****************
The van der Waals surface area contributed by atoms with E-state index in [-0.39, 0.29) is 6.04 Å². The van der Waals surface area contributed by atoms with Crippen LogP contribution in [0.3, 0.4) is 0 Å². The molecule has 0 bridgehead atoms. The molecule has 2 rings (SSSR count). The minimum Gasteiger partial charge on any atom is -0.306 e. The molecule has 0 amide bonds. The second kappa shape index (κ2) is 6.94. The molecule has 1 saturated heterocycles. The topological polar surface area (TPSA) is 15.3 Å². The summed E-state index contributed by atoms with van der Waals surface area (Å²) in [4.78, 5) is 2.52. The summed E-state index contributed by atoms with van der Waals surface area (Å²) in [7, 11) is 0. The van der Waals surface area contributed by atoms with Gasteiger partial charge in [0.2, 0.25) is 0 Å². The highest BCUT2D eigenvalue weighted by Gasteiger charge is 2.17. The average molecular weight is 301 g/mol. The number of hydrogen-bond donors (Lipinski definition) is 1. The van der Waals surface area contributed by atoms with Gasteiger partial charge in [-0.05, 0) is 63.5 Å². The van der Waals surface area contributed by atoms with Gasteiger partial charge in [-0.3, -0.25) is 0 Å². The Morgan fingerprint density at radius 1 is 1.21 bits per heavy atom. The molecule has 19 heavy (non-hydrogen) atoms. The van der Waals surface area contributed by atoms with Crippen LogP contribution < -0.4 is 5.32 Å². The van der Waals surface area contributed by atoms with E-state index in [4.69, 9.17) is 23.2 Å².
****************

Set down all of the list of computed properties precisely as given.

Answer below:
The van der Waals surface area contributed by atoms with E-state index in [-0.39, 0.29) is 6.04 Å². The van der Waals surface area contributed by atoms with Crippen LogP contribution in [0.3, 0.4) is 0 Å². The molecule has 0 bridgehead atoms. The molecule has 2 rings (SSSR count). The minimum Gasteiger partial charge on any atom is -0.306 e. The molecule has 0 amide bonds. The second kappa shape index (κ2) is 6.94. The molecule has 1 saturated heterocycles. The topological polar surface area (TPSA) is 15.3 Å². The summed E-state index contributed by atoms with van der Waals surface area (Å²) in [4.78, 5) is 2.52. The summed E-state index contributed by atoms with van der Waals surface area (Å²) in [7, 11) is 0. The van der Waals surface area contributed by atoms with Gasteiger partial charge in [0.2, 0.25) is 0 Å². The highest BCUT2D eigenvalue weighted by Gasteiger charge is 2.17. The average molecular weight is 301 g/mol. The number of hydrogen-bond donors (Lipinski definition) is 1. The van der Waals surface area contributed by atoms with Gasteiger partial charge in [-0.05, 0) is 63.5 Å². The van der Waals surface area contributed by atoms with Gasteiger partial charge in [-0.3, -0.25) is 0 Å². The Morgan fingerprint density at radius 1 is 1.21 bits per heavy atom. The molecule has 19 heavy (non-hydrogen) atoms. The van der Waals surface area contributed by atoms with Crippen LogP contribution < -0.4 is 5.32 Å². The van der Waals surface area contributed by atoms with E-state index in [4.69, 9.17) is 23.2 Å².